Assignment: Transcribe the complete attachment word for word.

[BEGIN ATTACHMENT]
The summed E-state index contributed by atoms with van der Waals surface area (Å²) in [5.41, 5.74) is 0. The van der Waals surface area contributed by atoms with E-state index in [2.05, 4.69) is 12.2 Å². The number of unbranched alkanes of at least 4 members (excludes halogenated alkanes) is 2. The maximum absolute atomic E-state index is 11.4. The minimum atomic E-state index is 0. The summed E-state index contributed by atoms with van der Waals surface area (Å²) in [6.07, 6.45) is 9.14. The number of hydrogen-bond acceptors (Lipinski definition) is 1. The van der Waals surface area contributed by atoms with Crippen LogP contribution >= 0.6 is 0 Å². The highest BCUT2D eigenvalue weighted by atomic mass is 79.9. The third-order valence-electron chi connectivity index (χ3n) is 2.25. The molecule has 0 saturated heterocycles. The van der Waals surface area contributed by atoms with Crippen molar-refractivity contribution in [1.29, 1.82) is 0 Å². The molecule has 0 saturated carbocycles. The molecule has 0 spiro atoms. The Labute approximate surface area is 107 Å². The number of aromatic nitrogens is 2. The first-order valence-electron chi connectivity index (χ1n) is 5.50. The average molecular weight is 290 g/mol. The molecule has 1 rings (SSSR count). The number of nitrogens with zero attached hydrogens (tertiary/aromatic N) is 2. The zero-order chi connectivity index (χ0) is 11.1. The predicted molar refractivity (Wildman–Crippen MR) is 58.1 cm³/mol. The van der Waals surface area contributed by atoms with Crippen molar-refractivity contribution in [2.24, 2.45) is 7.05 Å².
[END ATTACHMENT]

The summed E-state index contributed by atoms with van der Waals surface area (Å²) in [5.41, 5.74) is 0. The van der Waals surface area contributed by atoms with E-state index in [2.05, 4.69) is 12.2 Å². The number of unbranched alkanes of at least 4 members (excludes halogenated alkanes) is 2. The maximum absolute atomic E-state index is 11.4. The minimum atomic E-state index is 0. The summed E-state index contributed by atoms with van der Waals surface area (Å²) in [6.07, 6.45) is 9.14. The number of hydrogen-bond acceptors (Lipinski definition) is 1. The van der Waals surface area contributed by atoms with Crippen LogP contribution >= 0.6 is 0 Å². The highest BCUT2D eigenvalue weighted by atomic mass is 79.9. The third-order valence-electron chi connectivity index (χ3n) is 2.25. The molecule has 0 saturated heterocycles. The van der Waals surface area contributed by atoms with Crippen molar-refractivity contribution in [1.29, 1.82) is 0 Å². The molecule has 0 saturated carbocycles. The molecule has 0 spiro atoms. The Labute approximate surface area is 107 Å². The number of aromatic nitrogens is 2. The first-order valence-electron chi connectivity index (χ1n) is 5.50. The average molecular weight is 290 g/mol. The molecule has 1 rings (SSSR count). The number of nitrogens with zero attached hydrogens (tertiary/aromatic N) is 2. The zero-order chi connectivity index (χ0) is 11.1. The predicted molar refractivity (Wildman–Crippen MR) is 58.1 cm³/mol. The van der Waals surface area contributed by atoms with Crippen molar-refractivity contribution in [2.24, 2.45) is 7.05 Å².